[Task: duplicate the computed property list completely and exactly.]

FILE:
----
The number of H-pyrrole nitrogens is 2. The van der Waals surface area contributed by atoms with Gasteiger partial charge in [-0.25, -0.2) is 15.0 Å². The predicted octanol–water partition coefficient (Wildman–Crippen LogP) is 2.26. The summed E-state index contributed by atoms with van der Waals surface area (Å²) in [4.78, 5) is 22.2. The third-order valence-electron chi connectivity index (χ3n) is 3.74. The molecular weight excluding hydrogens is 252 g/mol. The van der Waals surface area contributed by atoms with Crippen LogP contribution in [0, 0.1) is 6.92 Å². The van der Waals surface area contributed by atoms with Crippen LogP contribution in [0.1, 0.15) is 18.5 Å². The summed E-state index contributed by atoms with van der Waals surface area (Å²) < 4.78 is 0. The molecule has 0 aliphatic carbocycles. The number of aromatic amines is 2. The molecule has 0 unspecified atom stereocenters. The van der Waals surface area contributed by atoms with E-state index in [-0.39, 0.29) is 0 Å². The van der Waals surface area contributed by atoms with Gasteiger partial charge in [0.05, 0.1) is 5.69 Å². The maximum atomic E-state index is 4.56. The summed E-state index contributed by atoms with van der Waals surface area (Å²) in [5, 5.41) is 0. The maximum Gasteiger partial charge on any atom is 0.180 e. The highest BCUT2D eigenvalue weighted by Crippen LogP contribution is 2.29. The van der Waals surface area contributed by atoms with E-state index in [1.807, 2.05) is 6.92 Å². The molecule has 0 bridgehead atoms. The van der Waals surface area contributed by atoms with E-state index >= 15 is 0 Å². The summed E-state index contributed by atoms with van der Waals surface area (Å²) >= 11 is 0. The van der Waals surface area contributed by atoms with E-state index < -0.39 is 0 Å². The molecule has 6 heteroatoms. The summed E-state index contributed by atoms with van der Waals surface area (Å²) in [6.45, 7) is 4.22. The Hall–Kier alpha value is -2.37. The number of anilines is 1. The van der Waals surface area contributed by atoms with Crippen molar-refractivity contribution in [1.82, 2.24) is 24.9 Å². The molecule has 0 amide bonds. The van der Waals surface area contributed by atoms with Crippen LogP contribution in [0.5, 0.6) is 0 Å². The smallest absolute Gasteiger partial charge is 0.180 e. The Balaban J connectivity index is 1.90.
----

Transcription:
The number of H-pyrrole nitrogens is 2. The van der Waals surface area contributed by atoms with Gasteiger partial charge in [-0.25, -0.2) is 15.0 Å². The predicted octanol–water partition coefficient (Wildman–Crippen LogP) is 2.26. The summed E-state index contributed by atoms with van der Waals surface area (Å²) in [4.78, 5) is 22.2. The third-order valence-electron chi connectivity index (χ3n) is 3.74. The molecular weight excluding hydrogens is 252 g/mol. The van der Waals surface area contributed by atoms with Crippen LogP contribution in [0, 0.1) is 6.92 Å². The van der Waals surface area contributed by atoms with Crippen LogP contribution in [0.1, 0.15) is 18.5 Å². The summed E-state index contributed by atoms with van der Waals surface area (Å²) < 4.78 is 0. The molecule has 0 aliphatic carbocycles. The number of aromatic amines is 2. The molecule has 0 unspecified atom stereocenters. The van der Waals surface area contributed by atoms with E-state index in [-0.39, 0.29) is 0 Å². The van der Waals surface area contributed by atoms with Gasteiger partial charge in [0.05, 0.1) is 5.69 Å². The maximum atomic E-state index is 4.56. The summed E-state index contributed by atoms with van der Waals surface area (Å²) in [5, 5.41) is 0. The maximum Gasteiger partial charge on any atom is 0.180 e. The highest BCUT2D eigenvalue weighted by Crippen LogP contribution is 2.29. The van der Waals surface area contributed by atoms with E-state index in [1.807, 2.05) is 6.92 Å². The molecule has 0 bridgehead atoms. The van der Waals surface area contributed by atoms with E-state index >= 15 is 0 Å². The summed E-state index contributed by atoms with van der Waals surface area (Å²) >= 11 is 0. The van der Waals surface area contributed by atoms with E-state index < -0.39 is 0 Å². The molecule has 6 heteroatoms. The summed E-state index contributed by atoms with van der Waals surface area (Å²) in [6.45, 7) is 4.22. The Hall–Kier alpha value is -2.37. The number of anilines is 1. The van der Waals surface area contributed by atoms with Crippen molar-refractivity contribution in [1.82, 2.24) is 24.9 Å². The molecule has 0 amide bonds. The van der Waals surface area contributed by atoms with Crippen LogP contribution in [0.5, 0.6) is 0 Å². The smallest absolute Gasteiger partial charge is 0.180 e. The Balaban J connectivity index is 1.90.